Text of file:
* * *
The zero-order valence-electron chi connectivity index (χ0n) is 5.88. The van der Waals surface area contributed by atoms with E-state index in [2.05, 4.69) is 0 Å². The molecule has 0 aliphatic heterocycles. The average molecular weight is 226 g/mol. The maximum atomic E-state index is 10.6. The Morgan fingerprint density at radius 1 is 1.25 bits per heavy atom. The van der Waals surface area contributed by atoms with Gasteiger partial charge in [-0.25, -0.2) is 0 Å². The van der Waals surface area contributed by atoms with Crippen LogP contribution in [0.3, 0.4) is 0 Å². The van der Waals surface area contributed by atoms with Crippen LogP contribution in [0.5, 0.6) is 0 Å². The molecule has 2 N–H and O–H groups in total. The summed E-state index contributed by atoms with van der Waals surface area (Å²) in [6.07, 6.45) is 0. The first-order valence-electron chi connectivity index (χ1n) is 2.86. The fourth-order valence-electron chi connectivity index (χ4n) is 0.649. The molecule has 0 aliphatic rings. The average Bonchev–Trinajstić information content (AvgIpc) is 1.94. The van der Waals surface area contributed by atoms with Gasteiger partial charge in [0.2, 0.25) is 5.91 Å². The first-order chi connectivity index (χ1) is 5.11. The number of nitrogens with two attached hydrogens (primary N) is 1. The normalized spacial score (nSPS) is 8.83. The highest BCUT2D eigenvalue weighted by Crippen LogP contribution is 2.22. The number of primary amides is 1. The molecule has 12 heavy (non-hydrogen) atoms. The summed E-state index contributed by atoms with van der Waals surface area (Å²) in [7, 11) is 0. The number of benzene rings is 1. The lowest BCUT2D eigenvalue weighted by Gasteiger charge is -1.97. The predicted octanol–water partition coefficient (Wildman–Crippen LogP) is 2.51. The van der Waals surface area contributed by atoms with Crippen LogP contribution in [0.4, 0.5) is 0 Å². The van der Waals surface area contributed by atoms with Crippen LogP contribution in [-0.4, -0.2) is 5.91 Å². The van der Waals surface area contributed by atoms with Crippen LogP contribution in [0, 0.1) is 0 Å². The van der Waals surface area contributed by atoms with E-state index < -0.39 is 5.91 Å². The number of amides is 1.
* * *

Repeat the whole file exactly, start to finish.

The zero-order valence-electron chi connectivity index (χ0n) is 5.88. The van der Waals surface area contributed by atoms with E-state index in [2.05, 4.69) is 0 Å². The molecule has 0 aliphatic heterocycles. The average molecular weight is 226 g/mol. The maximum atomic E-state index is 10.6. The Morgan fingerprint density at radius 1 is 1.25 bits per heavy atom. The van der Waals surface area contributed by atoms with Gasteiger partial charge in [-0.25, -0.2) is 0 Å². The van der Waals surface area contributed by atoms with Crippen LogP contribution in [0.3, 0.4) is 0 Å². The van der Waals surface area contributed by atoms with Crippen LogP contribution in [0.5, 0.6) is 0 Å². The molecule has 2 N–H and O–H groups in total. The summed E-state index contributed by atoms with van der Waals surface area (Å²) in [6.07, 6.45) is 0. The first-order valence-electron chi connectivity index (χ1n) is 2.86. The fourth-order valence-electron chi connectivity index (χ4n) is 0.649. The molecule has 0 aliphatic rings. The average Bonchev–Trinajstić information content (AvgIpc) is 1.94. The van der Waals surface area contributed by atoms with Gasteiger partial charge in [0.2, 0.25) is 5.91 Å². The first-order chi connectivity index (χ1) is 5.11. The number of nitrogens with two attached hydrogens (primary N) is 1. The normalized spacial score (nSPS) is 8.83. The highest BCUT2D eigenvalue weighted by Crippen LogP contribution is 2.22. The number of primary amides is 1. The molecule has 12 heavy (non-hydrogen) atoms. The summed E-state index contributed by atoms with van der Waals surface area (Å²) in [7, 11) is 0. The number of benzene rings is 1. The lowest BCUT2D eigenvalue weighted by Gasteiger charge is -1.97. The predicted octanol–water partition coefficient (Wildman–Crippen LogP) is 2.51. The van der Waals surface area contributed by atoms with Crippen LogP contribution in [0.4, 0.5) is 0 Å². The van der Waals surface area contributed by atoms with Crippen LogP contribution in [-0.4, -0.2) is 5.91 Å². The van der Waals surface area contributed by atoms with Crippen LogP contribution in [0, 0.1) is 0 Å². The van der Waals surface area contributed by atoms with E-state index < -0.39 is 5.91 Å². The number of amides is 1.